TO THE LIST of Hollywood ingenues making their debut at the Academy Awards on March 6, you can add this unlikely contender: Coca-Cola Blak.

The new soft drink, a curious hybrid of Coke and coffee scheduled to hit grocery shelves this spring, will be unveiled in a 15-second TV spot in the Oscar pre-show on ABC.

The spot wasn’t originally conceived as a send-up of the scene outside the Kodak Theater, but that’s how it’s likely to play. It shows the Coca-Cola Blak bottle on the red carpet as if it were, say, a leggy starlet in a spaghetti-strapped Tom Ford dress, surrounded by popping flashlights.

Coke, which has watched Pepsi dominate Oscar night the last seven years, has snapped up more real estate on the telecast this year than most of the 15 advertisers who’ve paid record sums for the privilege of plugging their products during the ceremony (cost: $1.7 million per 30 seconds). Coke will air three minutes and 45 seconds worth of ads, which is more than GM, Miller or State Farm, all of which have bought multiple spots. That’s more airtime than even George Clooney is likely to get.

Advertisers are nervous enough that the ratings this year will plunge lower than they did in 2003 when “Chicago” won best picture — only 33 million people watched that show, compared with, say, the 91 million who watched the Super Bowl earlier this month — that ABC was still selling its Oscar inventory as late as last month, one media buyer told me. Usually, it’s all booked months in advance.

But regardless of ratings, the telecast offers advertisers certain advantages in a 1,000-channel, on-demand TV universe. Last year’s Oscarcast, according to ABC, was the year’s top-rated broadcast among adults 18-49 who earn more than $100,000 annually, “who graduated college, and who are in a professional, owner or managerial occupation.” (In other words, don’t expect to see a lot of ads featuring chimps, cavemen and women busting out of their tops.)

THE OSCARCAST is virtually TiVo-proof. If you don’t watch it live, what’s the point? It’s also largely devoid of product placement, thanks to a series of restrictions the Academy imposes on ABC.

There are no advertising logos permitted around the entrance to the Kodak Theater or onstage. It’s what advertisers call a “clean venue.”

And there are no ads featuring either nominated or presenting talent. In other words, there will be no Nicole Kidman spots for Chanel No. 5. (There will, however, be an unusual two-minute American Express ad directed by and starring M. Night Shyamalan.)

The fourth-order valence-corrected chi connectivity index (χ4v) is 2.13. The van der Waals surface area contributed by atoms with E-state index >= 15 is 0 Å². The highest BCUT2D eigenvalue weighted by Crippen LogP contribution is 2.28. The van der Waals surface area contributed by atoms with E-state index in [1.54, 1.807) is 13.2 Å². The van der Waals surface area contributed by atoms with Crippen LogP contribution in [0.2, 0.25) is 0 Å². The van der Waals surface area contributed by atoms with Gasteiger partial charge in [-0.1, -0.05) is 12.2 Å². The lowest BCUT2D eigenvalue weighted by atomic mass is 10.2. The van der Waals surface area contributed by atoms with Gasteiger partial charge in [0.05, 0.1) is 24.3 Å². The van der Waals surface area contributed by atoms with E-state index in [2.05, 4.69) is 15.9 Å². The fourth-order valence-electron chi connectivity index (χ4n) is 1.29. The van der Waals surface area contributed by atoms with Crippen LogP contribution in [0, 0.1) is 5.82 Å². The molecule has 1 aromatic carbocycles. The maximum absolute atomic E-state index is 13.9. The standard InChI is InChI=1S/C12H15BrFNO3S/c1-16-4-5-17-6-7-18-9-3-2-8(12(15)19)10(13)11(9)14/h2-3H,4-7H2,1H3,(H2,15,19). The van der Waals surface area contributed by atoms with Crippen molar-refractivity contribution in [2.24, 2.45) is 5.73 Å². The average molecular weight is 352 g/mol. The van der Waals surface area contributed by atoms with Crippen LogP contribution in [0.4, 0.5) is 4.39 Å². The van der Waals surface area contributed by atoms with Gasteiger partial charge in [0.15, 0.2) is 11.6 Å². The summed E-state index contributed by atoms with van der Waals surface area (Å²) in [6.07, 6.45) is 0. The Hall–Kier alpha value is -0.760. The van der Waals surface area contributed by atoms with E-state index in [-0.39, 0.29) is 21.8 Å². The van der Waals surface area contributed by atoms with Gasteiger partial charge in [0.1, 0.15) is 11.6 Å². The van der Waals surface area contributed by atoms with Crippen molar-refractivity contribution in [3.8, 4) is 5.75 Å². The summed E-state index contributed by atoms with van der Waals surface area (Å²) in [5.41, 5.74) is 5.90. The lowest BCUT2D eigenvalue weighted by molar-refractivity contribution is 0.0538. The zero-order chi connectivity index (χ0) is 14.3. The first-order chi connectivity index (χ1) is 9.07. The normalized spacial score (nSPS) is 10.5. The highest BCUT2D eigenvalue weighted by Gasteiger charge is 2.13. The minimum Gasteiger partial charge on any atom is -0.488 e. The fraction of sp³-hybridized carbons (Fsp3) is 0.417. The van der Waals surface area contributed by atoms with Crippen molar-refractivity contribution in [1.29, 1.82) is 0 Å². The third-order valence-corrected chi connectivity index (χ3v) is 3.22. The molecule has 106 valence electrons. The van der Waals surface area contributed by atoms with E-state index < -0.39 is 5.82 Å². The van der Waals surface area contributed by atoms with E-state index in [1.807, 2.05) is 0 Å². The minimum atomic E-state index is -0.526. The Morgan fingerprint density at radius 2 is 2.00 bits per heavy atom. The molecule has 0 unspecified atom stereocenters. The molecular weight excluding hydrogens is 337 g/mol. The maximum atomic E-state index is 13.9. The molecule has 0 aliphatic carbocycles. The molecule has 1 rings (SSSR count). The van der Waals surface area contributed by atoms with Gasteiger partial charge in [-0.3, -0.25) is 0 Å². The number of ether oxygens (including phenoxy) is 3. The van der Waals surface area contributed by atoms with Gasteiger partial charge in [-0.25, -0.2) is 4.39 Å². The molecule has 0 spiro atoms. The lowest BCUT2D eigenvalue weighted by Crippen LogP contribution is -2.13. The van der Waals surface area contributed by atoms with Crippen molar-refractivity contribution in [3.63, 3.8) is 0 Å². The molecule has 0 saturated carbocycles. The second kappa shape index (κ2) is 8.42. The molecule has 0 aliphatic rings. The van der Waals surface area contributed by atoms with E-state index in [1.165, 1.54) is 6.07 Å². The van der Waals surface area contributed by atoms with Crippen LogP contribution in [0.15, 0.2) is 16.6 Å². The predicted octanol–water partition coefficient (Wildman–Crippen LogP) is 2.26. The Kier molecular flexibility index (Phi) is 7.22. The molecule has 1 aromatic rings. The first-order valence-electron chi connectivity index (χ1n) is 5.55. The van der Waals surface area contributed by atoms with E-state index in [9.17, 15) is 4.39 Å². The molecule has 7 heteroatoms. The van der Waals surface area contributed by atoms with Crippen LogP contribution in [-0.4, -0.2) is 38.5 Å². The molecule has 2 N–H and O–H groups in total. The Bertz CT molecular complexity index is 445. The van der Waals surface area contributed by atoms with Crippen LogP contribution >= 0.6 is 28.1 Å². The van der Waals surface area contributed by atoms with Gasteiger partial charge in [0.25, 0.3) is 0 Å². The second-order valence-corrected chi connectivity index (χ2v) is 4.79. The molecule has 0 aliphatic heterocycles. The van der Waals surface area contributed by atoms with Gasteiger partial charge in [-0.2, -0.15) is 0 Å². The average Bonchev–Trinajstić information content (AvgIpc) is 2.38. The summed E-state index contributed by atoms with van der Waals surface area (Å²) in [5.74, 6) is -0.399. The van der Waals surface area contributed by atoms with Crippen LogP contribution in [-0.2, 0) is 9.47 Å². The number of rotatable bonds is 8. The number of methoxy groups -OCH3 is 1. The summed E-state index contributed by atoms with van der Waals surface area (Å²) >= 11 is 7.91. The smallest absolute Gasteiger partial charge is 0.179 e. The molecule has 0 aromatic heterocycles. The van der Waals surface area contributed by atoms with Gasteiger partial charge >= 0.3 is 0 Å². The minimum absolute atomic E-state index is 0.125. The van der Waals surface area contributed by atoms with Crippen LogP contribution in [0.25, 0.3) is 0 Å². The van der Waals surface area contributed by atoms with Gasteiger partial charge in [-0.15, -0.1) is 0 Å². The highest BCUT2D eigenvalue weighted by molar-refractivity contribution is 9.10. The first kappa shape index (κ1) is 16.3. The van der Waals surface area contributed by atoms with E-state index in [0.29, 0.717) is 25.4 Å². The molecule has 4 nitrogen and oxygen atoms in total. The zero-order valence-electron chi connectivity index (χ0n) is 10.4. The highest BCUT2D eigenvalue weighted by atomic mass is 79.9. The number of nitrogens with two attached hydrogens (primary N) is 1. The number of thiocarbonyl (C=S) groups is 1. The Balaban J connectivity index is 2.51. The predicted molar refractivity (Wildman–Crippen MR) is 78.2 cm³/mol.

Movie ads are off-limits, too. In contrast to the Super Bowl, which has become a virtual trailer reel of coming attractions, ABC isn’t permitted to air any movie plugs during the telecast.

The rationale for this, according to the Acad’s exec administrator, Ric Robertson, is to prevent the appearance of a conflict of interest that might arise if, say, Universal swept the Oscars and also advertised several of its films on the telecast.

“That the integrity of the vote is removed from any commercial interests of the Academy is a very important concept,” he said.

Think of it as the Hollywood equivalent of the federal election law that prevents you from posting campaign signs within 200 feet of a polling place — a reasonable enough policy when you compare the Oscarcast with the Super Bowl, in which even the coin toss is brought to you by Cingular or Pepsi.

ADVERTISING ON THE TELECAST has always been a sticky issue for the Academy. In 1955, Oldsmobile spent $350,000 to be the exclusive sponsor of the Academy Awards. Bob Hope was host that year, and when the Oldsmobile portion of the show ended, he said, “Good Night from Oldsmobile.” According to the New York Times, this was so confusing to station affiliates that 90% of them assumed the show was over and signed off.

Two years later, Daily Variety editor Joe Schoenfeld published a front-page editorial railing against all the Oldsmobile plugs. On “TV sets across the nation,” he wrote, “Oldsmobile got the big payoff for a full year of Hollywood blood, sweat and tears.”

Hollywood’s tolerance of advertising has eased up a bit in the past 50 years. Then again, marketers have also grown more sneaky. Remember Ben Stiller and Owen Wilson’s “Starsky & Hutch” routine a few years ago? It was probably far more effective than a 30-second spot for the movie, and it didn’t cost Warner Bros. a dime.

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